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Pay what you want for six of the best indie games on PC, Mac and Linux

Humble Indie Bundle X Game Sale

The best deal in indie gaming is back for its tenth run, and this time the theme is cross-platform availability. Humble Indie Bundle X went live on Tuesday and features six great games that can be played on Windows, Mac or Linux computers. Many of the games are making their Mac and Linux debuts as a part of the bundle as well. This time around, the games featured are as follows: To the Moon, Joe Danger 2: The Movie, Papo & Yo, Runner2, Reus and Surgeon Simulator 2013. Reus and Surgeon Simulator will only be available to customers who pay more than the average at time of purchase. All of the games you receive will also include a soundtrack.

In case you’ve missed out on all the previous offers and have no idea what any of this is, the Humble Bundle is a periodic sale which gives gamers the chance to pay whatever they want for a selection of popular games on a variety of platforms. By paying more than the average, you will gain access to additional games, and as the two-week-long sale ticks down, developers will add even more incentives for generous customers.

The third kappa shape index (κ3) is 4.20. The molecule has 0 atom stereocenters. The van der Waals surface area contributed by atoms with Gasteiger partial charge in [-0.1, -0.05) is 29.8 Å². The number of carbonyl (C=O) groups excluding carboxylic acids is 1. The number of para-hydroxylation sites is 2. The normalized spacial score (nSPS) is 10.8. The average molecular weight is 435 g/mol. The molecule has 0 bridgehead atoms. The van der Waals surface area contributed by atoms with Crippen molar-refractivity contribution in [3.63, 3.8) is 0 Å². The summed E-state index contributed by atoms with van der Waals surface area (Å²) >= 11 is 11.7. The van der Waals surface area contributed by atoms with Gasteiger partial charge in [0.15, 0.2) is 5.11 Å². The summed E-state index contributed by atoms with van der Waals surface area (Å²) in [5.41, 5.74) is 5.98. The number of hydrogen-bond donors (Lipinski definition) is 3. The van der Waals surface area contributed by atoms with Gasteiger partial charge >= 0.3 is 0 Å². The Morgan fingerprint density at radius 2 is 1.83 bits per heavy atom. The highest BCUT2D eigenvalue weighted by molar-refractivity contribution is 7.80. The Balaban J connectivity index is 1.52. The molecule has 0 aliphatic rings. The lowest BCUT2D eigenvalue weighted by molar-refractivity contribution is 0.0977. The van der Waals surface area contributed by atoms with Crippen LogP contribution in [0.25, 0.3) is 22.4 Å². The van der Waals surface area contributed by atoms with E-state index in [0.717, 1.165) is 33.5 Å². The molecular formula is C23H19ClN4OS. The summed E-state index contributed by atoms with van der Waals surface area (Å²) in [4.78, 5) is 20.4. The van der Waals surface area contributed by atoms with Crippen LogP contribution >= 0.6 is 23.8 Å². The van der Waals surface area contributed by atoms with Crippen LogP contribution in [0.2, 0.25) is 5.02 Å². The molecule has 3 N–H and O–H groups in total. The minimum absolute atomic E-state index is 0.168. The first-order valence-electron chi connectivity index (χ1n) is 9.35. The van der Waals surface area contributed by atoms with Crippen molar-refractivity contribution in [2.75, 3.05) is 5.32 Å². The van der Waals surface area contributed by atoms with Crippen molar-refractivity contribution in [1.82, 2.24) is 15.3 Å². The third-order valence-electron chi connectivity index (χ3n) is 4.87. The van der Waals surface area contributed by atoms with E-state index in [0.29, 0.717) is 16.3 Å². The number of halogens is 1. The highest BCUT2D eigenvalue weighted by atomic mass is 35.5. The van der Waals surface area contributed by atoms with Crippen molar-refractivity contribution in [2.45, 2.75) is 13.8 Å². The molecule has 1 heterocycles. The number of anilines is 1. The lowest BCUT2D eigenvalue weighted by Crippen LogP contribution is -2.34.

When you scroll down the page to pay for your bundle, you will be presented with a few options. You can decide to pay a custom amount or choose one of the presets, but in order to receive Steam keys, you have to donate at least $1. After you’ve decided how much you want to spend, you will have the option to split up the proceeds among the game developers, the Humble Bundle team and the two chosen charities: Child’s Play and the Electronic Frontier Foundation.

After just a few hours on sale, over 60,000 bundles have already been sold. There isn’t a bad game in the bunch, so if you’re looking for a gaming fix in the January drought, you can’t go wrong with Humble Indie Bundle X.

Jacob started covering video games and technology in college as a hobby, but it quickly became clear to him that this was what he wanted to do for a living. He currently resides in New York writing for BGR. His previously published work can be found on TechHive, VentureBeat and Game Rant.